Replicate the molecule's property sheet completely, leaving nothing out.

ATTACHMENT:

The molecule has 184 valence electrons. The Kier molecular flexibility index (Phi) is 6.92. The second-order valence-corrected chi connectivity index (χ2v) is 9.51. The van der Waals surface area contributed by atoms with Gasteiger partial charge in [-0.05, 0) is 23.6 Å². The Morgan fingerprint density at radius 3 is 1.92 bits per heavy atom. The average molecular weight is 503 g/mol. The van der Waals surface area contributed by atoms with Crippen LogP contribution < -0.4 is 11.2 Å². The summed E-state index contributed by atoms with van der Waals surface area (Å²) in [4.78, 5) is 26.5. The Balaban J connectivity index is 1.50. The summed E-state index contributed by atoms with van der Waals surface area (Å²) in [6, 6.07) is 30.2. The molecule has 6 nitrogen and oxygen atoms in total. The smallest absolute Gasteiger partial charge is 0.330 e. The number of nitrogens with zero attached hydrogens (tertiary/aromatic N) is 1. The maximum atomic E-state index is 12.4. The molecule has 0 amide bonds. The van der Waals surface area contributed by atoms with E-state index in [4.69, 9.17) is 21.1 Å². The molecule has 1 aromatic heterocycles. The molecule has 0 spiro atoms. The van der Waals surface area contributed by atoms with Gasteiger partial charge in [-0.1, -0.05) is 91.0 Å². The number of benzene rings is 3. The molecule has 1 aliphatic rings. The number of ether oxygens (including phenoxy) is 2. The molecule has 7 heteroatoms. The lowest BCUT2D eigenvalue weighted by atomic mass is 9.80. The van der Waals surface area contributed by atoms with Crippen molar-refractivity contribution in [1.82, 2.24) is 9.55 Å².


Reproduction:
The molecule has 184 valence electrons. The Kier molecular flexibility index (Phi) is 6.92. The second-order valence-corrected chi connectivity index (χ2v) is 9.51. The van der Waals surface area contributed by atoms with Gasteiger partial charge in [-0.05, 0) is 23.6 Å². The Morgan fingerprint density at radius 3 is 1.92 bits per heavy atom. The average molecular weight is 503 g/mol. The van der Waals surface area contributed by atoms with Crippen LogP contribution < -0.4 is 11.2 Å². The summed E-state index contributed by atoms with van der Waals surface area (Å²) in [4.78, 5) is 26.5. The Balaban J connectivity index is 1.50. The summed E-state index contributed by atoms with van der Waals surface area (Å²) in [6, 6.07) is 30.2. The molecule has 6 nitrogen and oxygen atoms in total. The smallest absolute Gasteiger partial charge is 0.330 e. The number of nitrogens with zero attached hydrogens (tertiary/aromatic N) is 1. The maximum atomic E-state index is 12.4. The molecule has 0 amide bonds. The van der Waals surface area contributed by atoms with E-state index in [4.69, 9.17) is 21.1 Å². The molecule has 1 aromatic heterocycles. The molecule has 0 spiro atoms. The van der Waals surface area contributed by atoms with Gasteiger partial charge in [-0.1, -0.05) is 91.0 Å². The number of benzene rings is 3. The molecule has 1 aliphatic rings. The number of ether oxygens (including phenoxy) is 2. The molecule has 7 heteroatoms. The lowest BCUT2D eigenvalue weighted by atomic mass is 9.80. The van der Waals surface area contributed by atoms with Crippen molar-refractivity contribution in [1.82, 2.24) is 9.55 Å².